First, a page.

· Sugar EBIT rose 170% to A$79 million, from A$29 million previously, mainly due to higher raw sugar prices. Distilleries EBIT rose 19%, on higher margins and sales growth, including new overseas markets. Profit from refining fell slightly due to higher input costs.
· Aluminium EBIT was A$55 million, down 49% on the previous result, which had included the contribution from the Gove alumina joint venture (GAL). A substantial level of hedging means the business is well-insulated against the current downturn in the aluminium market.
The CSR Group’s drive for value-creating growth and performance continued during the half.
Rinker focused on bedding down the two major acquisitions made last year, Florida Crushed Stone and American Limestone, and on improving the performance of the base business. Rinker also completed two bolt-on acquisitions in the US – Mid Coast Concrete in Florida and Hanson’s aggregate and concrete operations in Las Vegas. Work is underway on several other bolt-ons, and the group is well-positioned to take advantage of opportunities during the current slowdown.
“The CSR Group’s strong financial position and cash flows around A$1 billion a year give us great flexibility,” said Mr Kirby. “We are now the 9th largest heavy building materials group in the world and we will continue to invest in bolt-on acquisitions in the US and elsewhere. We are cautious however in the current uncertain economic climate.”
Operational improvement across the group delivered A$55 million in cost savings during the half.
“The separation of CSR Sugar remains an important strategic objective,” said Mr Kirby.
“Although the sharply improved profit performance is a positive, the current global uncertainty means that no outcome is expected during the current financial year.
“While we continue to own the business, we will be working to maintain CSR Sugar as one of the world's most efficient raw sugar producers and we will pursue value creating investment opportunities in Australia if they arise.”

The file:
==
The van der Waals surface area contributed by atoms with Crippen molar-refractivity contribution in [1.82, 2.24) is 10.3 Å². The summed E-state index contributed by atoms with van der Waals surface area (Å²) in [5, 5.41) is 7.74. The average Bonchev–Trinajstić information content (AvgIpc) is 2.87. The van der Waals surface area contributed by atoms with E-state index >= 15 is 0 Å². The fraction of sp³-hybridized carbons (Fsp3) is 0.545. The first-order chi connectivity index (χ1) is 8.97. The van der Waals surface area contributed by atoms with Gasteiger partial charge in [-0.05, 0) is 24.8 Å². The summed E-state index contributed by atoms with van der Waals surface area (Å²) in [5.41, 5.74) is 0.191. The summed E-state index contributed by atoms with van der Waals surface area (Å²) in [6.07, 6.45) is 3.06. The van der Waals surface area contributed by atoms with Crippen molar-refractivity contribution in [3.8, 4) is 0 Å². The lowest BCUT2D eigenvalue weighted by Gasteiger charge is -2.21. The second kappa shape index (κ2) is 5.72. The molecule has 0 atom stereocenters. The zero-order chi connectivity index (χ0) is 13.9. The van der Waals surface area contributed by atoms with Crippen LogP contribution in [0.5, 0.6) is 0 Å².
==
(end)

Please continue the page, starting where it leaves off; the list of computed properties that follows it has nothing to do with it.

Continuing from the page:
Outlook for the balance of the year
“Overall, the outlook is generally positive, but overlaid with caution,” said Mr Kirby. “In Australia and Asia we are starting to see some improvement in activity. In the US, current activity levels remain steady but the outlook, particularly the impact of the tragic events of September 11, is still unclear.
“US interest rates are the lowest for 40 years and a Federal stimulus package is being debated. The outlook for infrastructure is steady, and the US$216 billion TEA-21 transport program is continuing. In Florida last month, Governor Jeb Bush announced 62 road projects - worth US$688 million – to start between January and June 2002. With over 50% of the production of aggregates going into infrastructure, this is very reassuring.”
On housing, inventories are relatively low, and a solid level of activity is continuing – particularly in the US south where Rinker’s operations are mainly located. However consumer confidence is volatile and activity is predicted to fall further. Non-residential spending is also expected to fall.
“The economic slowdown will affect Rinker’s second half performance. However, we expect the impact to be partly offset by infrastructure related spending, assisted by various new government fiscal initiatives,” said Mr Kirby.
“The outlook in Australia is improving, and in the second half we expect to see the benefits of the First Home Owners Grant on housing activity. Major infrastructure projects, including the Geelong Road and Scoresby By-pass in Melbourne and the Parramatta to Chatswood rail link in Sydney, mean the construction sector is looking increasingly positive from the end of this year.
Mr Kirby said the second half would not see any profit contribution from CSR Sugar, due to the small sugar cane crop and short season. Harvesting concluded last week.
“CSR had a strong first half performance,“ said Mr Kirby, “but it will be difficult to match last year’s annual profit, which was boosted by the A$27 million one-off gain from the sugar terminal shares and the operating profit contributed by the GAL investment, before it was sold.
“Nonetheless, we continue to push hard for a top quartile performance against our global building materials peers - improving comparative performance from our existing operations and acquisitions, and adding further value for our shareholders,” he said.